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What Impact Will the Coronavirus Have on China’s Economy?

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This article is part of a series on COVID-19 focusing on how the outbreak is affecting industries.

Euromonitor has been following the spread of the coronavirus in China and its impact on the global economic outlook. So far, it is too early to form a definitive economic impact assessment. A spread of the virus to other major cities beyond Wuhan could significantly dampen spending on consumer services (e.g. entertainment, restaurants) as well as cutting tourism/travel spending.

However, there is likely to be a substitution of online consumer purchases for physical store purchases that would cushion the effect on retail sales. Also, there is a likely substitution of holidays now towards later in the year, or towards spending on other big items such as consumer durable goods. Nevertheless, Chinese retail sales volumes annual growth rate could decline in the first quarter of 2020 from 5-6% to around 2-3%.

For now, the impact of the outbreak on China’s economy is likely to be within the normal range of our baseline 2020 GDP growth forecast of 5.4-6.1% (centred at 5.8%). The evidence so far is that the coronavirus is less deadly than the SARS outbreak of 2003, and the impact is likely to be mainly in Q1, with a rebound in economic activity in Q2 and the rest of the year. However, the risk of more prolonged spread of the epidemic raises the probability of a more significant growth slowdown scenario, in which China’s GDP growth in 2020 would decline to 4.7-5.4%.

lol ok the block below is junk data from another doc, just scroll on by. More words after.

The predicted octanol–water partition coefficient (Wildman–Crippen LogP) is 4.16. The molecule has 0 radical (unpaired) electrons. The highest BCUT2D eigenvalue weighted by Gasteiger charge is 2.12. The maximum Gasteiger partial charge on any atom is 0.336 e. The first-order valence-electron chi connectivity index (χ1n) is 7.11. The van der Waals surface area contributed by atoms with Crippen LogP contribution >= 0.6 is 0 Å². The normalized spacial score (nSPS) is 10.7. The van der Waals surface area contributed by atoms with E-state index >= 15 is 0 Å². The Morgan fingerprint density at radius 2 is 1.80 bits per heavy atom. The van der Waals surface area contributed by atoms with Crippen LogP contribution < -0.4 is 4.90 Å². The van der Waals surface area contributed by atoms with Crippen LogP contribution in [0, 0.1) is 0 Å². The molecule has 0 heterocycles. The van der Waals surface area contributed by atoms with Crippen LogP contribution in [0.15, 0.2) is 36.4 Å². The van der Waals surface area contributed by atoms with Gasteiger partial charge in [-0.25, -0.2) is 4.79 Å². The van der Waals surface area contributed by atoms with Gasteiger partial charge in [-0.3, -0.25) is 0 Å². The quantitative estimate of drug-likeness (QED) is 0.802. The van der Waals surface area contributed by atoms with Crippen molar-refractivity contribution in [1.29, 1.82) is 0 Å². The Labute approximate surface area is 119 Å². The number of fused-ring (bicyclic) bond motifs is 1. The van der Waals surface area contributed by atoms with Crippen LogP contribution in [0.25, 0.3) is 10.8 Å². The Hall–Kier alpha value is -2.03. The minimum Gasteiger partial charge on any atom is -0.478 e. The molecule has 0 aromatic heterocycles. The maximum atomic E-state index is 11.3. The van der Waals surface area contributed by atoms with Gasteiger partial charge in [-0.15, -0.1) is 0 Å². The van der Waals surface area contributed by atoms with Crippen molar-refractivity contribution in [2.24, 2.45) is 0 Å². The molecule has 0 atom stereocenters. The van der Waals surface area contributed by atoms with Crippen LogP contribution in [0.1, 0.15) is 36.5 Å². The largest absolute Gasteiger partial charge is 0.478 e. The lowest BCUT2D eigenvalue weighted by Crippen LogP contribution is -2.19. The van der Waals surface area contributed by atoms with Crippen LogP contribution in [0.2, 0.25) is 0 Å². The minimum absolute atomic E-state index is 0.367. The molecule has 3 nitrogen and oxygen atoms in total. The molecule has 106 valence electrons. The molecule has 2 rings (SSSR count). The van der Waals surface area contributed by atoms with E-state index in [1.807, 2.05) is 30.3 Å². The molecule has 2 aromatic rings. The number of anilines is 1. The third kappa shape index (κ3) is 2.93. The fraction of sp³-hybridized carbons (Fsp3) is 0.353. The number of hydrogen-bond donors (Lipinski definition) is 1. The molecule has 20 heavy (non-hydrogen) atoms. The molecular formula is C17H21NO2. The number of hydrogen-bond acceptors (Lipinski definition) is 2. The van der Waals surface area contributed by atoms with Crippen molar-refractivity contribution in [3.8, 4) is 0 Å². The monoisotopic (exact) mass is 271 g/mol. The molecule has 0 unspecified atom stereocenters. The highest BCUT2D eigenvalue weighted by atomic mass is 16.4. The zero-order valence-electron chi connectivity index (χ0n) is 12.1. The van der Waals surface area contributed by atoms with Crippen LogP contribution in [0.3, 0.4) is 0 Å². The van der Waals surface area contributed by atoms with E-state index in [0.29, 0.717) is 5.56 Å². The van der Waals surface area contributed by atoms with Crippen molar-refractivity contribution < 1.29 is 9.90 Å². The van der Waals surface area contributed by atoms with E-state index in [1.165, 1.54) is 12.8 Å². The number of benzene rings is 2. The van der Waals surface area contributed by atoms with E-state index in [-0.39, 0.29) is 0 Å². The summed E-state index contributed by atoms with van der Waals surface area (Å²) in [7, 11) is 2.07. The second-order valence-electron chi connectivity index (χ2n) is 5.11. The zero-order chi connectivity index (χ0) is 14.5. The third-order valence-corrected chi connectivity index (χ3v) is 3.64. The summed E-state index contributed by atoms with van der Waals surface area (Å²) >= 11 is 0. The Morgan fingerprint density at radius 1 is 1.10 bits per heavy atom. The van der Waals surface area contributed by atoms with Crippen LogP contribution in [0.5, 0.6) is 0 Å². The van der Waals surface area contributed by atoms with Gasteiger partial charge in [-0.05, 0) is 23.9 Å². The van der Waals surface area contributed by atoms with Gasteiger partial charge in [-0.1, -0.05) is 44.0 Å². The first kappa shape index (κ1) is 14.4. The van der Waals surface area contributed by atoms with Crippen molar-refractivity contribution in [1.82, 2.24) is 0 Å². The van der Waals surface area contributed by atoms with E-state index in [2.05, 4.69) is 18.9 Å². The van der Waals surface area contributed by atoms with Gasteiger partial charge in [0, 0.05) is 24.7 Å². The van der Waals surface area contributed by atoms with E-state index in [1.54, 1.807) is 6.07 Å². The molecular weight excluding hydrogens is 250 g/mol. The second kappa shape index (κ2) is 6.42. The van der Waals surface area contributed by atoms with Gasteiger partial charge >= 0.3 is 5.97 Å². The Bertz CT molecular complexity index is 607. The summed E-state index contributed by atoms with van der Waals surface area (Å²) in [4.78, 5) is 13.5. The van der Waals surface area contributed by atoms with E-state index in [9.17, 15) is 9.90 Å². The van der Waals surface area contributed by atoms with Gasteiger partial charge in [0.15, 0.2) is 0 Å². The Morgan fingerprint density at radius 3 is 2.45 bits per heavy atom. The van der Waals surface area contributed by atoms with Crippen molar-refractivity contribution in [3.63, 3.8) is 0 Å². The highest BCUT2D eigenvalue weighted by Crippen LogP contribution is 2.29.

The global economic impact in the baseline forecast is likely to be small, on the order of 0-0.2 percentage points lower economic growth in 2020. However, a more prolonged outbreak spreading in Asia or globally would have significant negative effects on consumer spending and business investment, as well as leading to tighter financial conditions.

This leads us to maintain our Q4 2019 previous assessment of a relatively high global downturn scenario probability in 2020 of around 15%, despite the positive effects of lower US-China trade tensions since December. A global downturn would push global GDP growth in 2020 towards 0-1%, compared to the baseline forecast of around 3% growth.

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